Artwork of the month April

Regina Marxer, Katze, 2002, and Kuh, 2002

Regina Marxer

* 1951 in Vaduz, Liechtenstein

Katze (Cat), 2002 // Kuh (Cow), 2002

Acrylic on canvas

30 x 59.7 cm // 30 x 60.1 cm


The two paintings Katze (Cat) and Kuh (Cow) by Regina Marxer from 2002 depict the titular animal bodies in a two-dimensional, reduced visual language. We see that the structural principle of the two bodies is comparable, with the artist composing the body, trunk, front and rear limbs, and the tail in a very similar manner. With the aid of colour, for example a bright green for the cat's eyes, and a gesture reduced to essential features, Marxer represents the two types of animals in the style of an icon. Although modified, the repeated elements are visible while, at the same time, the artist lends both works a child-like singularity.

While the painterly portrayal of the animals exhibits a visual similarity between signifier and signified, the titles that Marxer gives to the works add another dimension of imaginary, symbolic relation. Language is, after all, not determined by the nature of reality to which it refers. Instead, the interpretation of the linguistic elements depends on an underlying sign system in which the allocation of form and meaning is arbitrary and its knowledge precedes understanding. In Katze and Kuh, then, Marxer plays with the characteristics of visual signs in painting, with the signifier (the designation) and the signified (the thing designated) and their relation to each other.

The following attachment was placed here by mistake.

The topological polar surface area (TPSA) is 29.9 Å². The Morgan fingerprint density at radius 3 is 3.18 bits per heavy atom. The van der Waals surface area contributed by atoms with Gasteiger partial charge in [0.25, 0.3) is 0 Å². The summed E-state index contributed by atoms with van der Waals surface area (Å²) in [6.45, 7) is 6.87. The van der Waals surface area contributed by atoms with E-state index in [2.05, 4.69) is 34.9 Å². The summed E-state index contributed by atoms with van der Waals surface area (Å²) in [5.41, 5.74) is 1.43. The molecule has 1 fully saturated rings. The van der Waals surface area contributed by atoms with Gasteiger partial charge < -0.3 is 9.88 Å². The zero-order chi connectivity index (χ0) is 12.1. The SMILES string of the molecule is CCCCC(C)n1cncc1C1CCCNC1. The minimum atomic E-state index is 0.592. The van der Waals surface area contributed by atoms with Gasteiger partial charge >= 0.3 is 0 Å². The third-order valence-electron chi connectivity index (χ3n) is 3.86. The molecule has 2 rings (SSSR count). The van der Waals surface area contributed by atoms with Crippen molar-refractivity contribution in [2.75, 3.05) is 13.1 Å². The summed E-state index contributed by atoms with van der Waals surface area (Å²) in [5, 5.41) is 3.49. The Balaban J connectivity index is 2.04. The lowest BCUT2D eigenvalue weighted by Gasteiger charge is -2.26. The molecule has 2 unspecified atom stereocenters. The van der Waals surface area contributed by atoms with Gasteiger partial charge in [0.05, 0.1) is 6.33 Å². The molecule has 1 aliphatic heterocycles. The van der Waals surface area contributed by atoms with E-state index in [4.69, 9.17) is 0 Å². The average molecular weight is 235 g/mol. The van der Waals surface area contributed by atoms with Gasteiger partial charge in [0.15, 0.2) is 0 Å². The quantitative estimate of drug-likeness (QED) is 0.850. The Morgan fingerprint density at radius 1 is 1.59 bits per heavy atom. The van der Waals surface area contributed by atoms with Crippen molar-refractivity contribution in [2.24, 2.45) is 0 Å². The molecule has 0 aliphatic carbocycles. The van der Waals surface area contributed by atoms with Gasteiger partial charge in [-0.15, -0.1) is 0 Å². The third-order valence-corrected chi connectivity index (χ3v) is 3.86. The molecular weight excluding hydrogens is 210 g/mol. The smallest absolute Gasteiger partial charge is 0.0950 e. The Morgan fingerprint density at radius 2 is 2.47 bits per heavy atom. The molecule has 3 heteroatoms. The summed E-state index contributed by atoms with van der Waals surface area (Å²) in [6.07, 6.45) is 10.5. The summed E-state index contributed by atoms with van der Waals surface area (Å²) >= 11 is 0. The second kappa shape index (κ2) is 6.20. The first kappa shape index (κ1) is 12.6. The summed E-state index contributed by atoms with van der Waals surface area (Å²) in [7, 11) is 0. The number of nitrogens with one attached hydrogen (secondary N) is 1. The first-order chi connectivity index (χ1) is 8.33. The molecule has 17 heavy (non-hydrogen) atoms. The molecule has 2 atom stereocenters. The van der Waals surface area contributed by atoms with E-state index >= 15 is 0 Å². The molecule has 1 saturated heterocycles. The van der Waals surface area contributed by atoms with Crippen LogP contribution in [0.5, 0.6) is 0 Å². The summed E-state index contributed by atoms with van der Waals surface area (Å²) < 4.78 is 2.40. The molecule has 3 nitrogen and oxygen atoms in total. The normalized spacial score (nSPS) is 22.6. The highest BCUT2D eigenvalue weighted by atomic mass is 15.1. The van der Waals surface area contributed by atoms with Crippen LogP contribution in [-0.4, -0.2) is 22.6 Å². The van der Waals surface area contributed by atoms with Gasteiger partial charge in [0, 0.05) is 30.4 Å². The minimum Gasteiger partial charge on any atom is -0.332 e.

Having trained as a graphic designer, Marxer went on to study painting and sculpture at Berlin University of the Arts. In her work she gives special attention to the mutual relationship between spatial and social situations, the documentation and storage of memory, and to the exploration of language and image. In addition, she concerns herself with the subject of repetition and variation or, in other words, with "what we see and have not yet seen or have perhaps seen", as writer Michael Donhauser once observed with regard to Regina Marxer.

Denise Rigaud

<b>Regina Marxer, Katze, 2002, and Kuh, 2002</b>
Kunstmuseum Liechtenstein highlights a work from the permanent collection each month throughout the year. Works from the collection of the Hilti Art Foundation are also included in this series on a regular basis.